Senior Systems: Programming like it's 1995! (Windows 95 that is)

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If you have never had the pleasure of dealing with the software called Senior Systems, consider yourself lucky!

By all accounts, my calendar says it is 2009, not 1995. I have just spent the last few days with the tech support at Senior Systems trying to track down issues with the software they write. It would seem that the "installer" - I use the term very loosely - copies older version of core dll's from the install package to windows\system32!

Of course Windows XP SP2 comes in to save the day with Windows File Protection - (need to hack the sfc_os.dll to turn it off these days it seems at least post XP service pack 2). If you wan't to have fun and try, see this well written article:

(big fat warning, if you don't know how to use a binary editor or don't have a current backup of your system - and lots of time to install and or restore the system, don't even attempt this!) http://www.pctools.com/guides/registry/detail/790/

So anyway, back to our story...

The DLL they replace is ctl3d32.dll (The version from Microsoft Visual Studio, and not the version that Windows XP ships with). It would seem that Windows NT did not ship with that DLL so I suppose back then they might have been able to install the DLL for use on NT, but XP? http://support.microsoft.com/kb/108433

Not sure what prompted them to do this file replacement. Could they not just put the dll in the programs directory and do the old "start in" shortcut trick?

The version number of the DLL is the same as the core windows component, but the date, time and file size differ (as does the md5sum), so we know that it is a replacement file that gets put in place (temporarily) when the installer runs (you have to be quick to copy it elsewhere to prove it).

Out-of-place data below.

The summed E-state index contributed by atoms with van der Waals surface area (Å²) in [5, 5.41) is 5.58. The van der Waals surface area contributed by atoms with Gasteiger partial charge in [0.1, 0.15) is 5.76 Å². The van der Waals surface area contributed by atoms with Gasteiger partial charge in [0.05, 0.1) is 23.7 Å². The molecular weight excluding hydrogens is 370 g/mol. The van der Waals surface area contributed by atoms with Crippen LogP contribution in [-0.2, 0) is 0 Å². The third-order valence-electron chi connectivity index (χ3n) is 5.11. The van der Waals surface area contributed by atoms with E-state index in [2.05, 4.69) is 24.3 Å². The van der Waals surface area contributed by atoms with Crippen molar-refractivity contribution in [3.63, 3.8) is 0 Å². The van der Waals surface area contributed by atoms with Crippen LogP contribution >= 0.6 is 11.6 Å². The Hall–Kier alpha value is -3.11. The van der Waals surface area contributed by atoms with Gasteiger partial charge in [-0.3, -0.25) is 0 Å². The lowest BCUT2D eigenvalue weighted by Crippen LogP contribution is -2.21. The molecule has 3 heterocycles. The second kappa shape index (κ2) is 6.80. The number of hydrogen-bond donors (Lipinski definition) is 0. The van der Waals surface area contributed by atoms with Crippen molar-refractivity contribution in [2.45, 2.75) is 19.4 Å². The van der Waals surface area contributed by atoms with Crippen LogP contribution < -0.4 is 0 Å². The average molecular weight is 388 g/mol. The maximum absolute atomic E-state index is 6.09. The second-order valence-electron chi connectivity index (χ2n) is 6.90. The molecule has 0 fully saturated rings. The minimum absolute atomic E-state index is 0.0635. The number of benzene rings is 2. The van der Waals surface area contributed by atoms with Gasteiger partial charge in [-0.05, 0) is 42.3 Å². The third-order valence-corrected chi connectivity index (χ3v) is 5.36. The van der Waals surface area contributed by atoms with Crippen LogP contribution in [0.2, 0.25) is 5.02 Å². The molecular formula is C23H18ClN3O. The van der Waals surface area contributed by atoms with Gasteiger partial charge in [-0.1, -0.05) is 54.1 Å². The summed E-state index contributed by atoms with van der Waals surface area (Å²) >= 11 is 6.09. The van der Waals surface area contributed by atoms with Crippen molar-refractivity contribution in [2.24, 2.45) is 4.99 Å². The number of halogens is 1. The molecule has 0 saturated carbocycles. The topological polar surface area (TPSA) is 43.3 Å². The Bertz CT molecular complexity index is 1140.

Here are the details on the original file for a XP system post SP3:

ctl3d32.dll
8/23/2001 7:00 am
27,136 bytes
Version: 2.31.0.0
md5sum: 71c4a5da6a940ddbf17c99f0b7611f06

Here is the one they try to replace it with:

ctl3d32.dll
1/29/2009 6:19 am
26,624 bytes
Version: 2.31.0.0
md5sum: cb3c1a59633b1814369b6dd885bb8a5b

What the? They have the version from Windows 95? http://www.techadvice.com/tech/C/CTL3D32.htm

In case that link get broken in future, here is an excerpt from that page showing size of file and version numbers:

* download CTL3D32.DLL for  Windows 95 ( size 26,624 bytes, ver 2.31 )
* download CTL3D32.DLL for Windows 98 ( size 45,056 bytes, ver 2.31 )
* download CTL3D32.DLL for Windows NT 4.0 - ( size 27,136 bytes, ver 2.31 )

So you can see that from the file size that they are replacing the dll with a version for Windows 95, probably not a good idea. If someone has a good md5sum from the Windows 95 dll, feel free to shoot it to me and I will update this post (email kb@penguinpackets.com)

Also notice that Microsoft was to lazy to update the version of the dll when they released the newer version with XP, I suppose it is to give that coveted "but I can run my Windows 95 Latin translator under Windows XP and it runs fine" feel.

The replacement comes from the stashed version of the dll from the original install here: mono c:\windows\system32\dllcache] If you think you can just replace it, you will be wrong! I was attempting this back in 2000 on Windows 2000 and you will need to disable the Windows File Protection before you can swap files!

So if you call Senior Systems, they will want you to re-run the setup program (wsetup.cmd) and of course this fixes the issue - by breaking Windows - (until of course the Windows File Protection replaces the DLL the next time it is not locked!). So kind of a chicken and egg. They wrote the software to act more like spyware than an application and don't want to hear about any interaction with other software (even core Windows components). If you try to describe the issue to them, they just blame any faults in other software that relies on the dll being in it's original state as a fault of the other software!

I suppose the ultimate "fix" for folks that write software like it was 1995 would be to install a virtual machine on the end users workstation to allow just that mentally deficient app run on a "clean" workstation that has nothing other than a non-upgraded copy of XP with Windows File Protection turned off!




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